Carol from Holbrook, New York

My local library brought hope and change to my life. In order to share the magic of “How the Library Changed My Life” I must start at the

It begins in Holbrook, NY where I lived with my husband and three children.  My four year old son was recovering from viral encephalitis in which he needed much attention to rehabilitate the significant brain damage. Unable to walk and talk, would it be possible for him to ever recover?  After many years, IT WAS. Together with my children I learned to use the library, and through books gained a better understanding of my sons illness. My children participated in library programs, where my son was always welcome. The librarians encouraged my family to participate in story time, movies, arts and crafts and always helping with school projects. Through my library I met other mothers and formed friendships which carried me long into my later years.

But this only begins the story of my extraordinary journey. Many years later, as my children were now entering middle school, I decided to look for a job. By now the library, which I still patronized for programs and books, was starting to really grow as our community doubled in size.
Having been a homemaker and caregiver most of my adult life, I felt at a disadvantage trying to enter the workforce. Where do I begin?  A monthly mailer  advertised career counseling services provided free of cost at ….the library! I made the appointment, met with the counselor and followed her advice to apply at places where I might enjoy working. The very next day I put in an application at my local library, and wouldn’t you know, I was hired as a part-time clerk!

This now sets the stage for the most amazing ride in my life. I worked hard and in time I was offered a full time job.  Unfortunately, before I could accept the offer, my same son who so many years ago struggled for his life, was diagnosed with leukemia. During those long months of his illness, I left my job to care for him full-time. My friends from the library kept in touch, always providing encouragement.  The librarians took care of me by supplying information and materials so easily obtained from library resources. Was it possible for my son to come through this illness as he did so many years ago? Would he be able to continue his life that he worked so hard to keep.  NO, IT WASN’T’. He died fourteen months later. I now reached an emotional rock bottom along with the rest of my family.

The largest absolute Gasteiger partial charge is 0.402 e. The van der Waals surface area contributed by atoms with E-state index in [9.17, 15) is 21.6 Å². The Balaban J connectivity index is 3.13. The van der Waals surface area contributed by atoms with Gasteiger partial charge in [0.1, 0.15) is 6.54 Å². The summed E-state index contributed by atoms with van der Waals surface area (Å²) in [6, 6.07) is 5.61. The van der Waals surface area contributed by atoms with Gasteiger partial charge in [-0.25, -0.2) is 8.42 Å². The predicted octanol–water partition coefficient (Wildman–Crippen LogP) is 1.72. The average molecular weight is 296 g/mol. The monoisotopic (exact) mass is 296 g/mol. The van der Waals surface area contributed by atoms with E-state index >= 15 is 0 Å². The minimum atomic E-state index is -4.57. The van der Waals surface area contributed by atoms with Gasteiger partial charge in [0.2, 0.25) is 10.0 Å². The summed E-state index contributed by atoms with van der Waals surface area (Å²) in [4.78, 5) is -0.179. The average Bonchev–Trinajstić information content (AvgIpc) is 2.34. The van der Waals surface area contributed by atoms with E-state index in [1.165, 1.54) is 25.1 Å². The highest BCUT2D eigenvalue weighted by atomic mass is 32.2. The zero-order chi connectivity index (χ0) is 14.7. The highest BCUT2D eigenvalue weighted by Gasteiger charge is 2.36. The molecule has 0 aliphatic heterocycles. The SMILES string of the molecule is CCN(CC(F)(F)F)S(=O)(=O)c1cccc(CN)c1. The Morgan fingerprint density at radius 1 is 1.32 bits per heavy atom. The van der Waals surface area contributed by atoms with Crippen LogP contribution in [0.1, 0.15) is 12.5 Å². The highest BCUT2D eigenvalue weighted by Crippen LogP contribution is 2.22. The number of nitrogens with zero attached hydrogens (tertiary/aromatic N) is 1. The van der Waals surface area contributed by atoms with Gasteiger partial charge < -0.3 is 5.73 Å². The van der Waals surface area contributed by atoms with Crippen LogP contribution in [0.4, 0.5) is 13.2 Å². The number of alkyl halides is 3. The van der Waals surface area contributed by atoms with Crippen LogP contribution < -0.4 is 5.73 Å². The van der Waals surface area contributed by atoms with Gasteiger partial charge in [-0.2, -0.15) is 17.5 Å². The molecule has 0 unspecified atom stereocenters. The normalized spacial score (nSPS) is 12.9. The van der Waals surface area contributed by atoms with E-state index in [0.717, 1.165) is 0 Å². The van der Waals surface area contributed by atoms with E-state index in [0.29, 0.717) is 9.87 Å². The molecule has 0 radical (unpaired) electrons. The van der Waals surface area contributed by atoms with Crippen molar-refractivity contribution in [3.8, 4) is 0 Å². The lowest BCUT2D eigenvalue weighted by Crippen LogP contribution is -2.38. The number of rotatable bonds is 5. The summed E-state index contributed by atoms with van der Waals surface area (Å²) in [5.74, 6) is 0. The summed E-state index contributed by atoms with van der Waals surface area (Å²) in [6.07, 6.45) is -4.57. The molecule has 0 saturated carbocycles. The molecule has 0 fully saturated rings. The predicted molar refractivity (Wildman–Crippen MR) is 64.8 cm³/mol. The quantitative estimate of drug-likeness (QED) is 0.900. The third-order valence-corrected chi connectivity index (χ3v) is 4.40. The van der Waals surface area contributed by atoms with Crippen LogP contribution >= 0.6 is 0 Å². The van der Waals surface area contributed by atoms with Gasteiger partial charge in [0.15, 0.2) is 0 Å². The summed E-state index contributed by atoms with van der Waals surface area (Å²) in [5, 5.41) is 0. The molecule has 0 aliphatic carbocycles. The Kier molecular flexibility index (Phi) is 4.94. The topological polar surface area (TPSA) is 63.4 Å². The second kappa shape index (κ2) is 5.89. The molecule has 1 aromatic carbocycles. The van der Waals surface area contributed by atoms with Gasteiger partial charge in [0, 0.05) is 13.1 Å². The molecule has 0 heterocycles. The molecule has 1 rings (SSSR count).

During the months following my son’s death, the library was once again with me, with all its magical information and support. As I tried to work through my grief, I found the library a soothing and supportive place to visit. I read books and magazines while sitting in a favorite chair in the
sun.  Attended lectures and other library programs. My library became a safe place to rebuild my life. 

I eventually returned to my job at the library, where I became a full-time employee in the Children’s Department.  Some days I was so sad I couldn’t work, but the librarians knew and waved their magic wands over me and I was able to go forward. They understood. I remained there for 20 years, motivated and empowered by a desire to “give back” to other patrons what the library had given to me. The library was no longer just a building with books, but a community resource with the power and magic to impact and change lives.  A building filled with access to information, librarians and staff who care, the comfort and kindness to welcome people in. 

My ability to write and submit an entry to Woman’s Day magazine is a direct result of my library experiences. The books and their words penetrated my soul and I was emotionally moved to another level within myself. I now better understand the magic and power of the written word.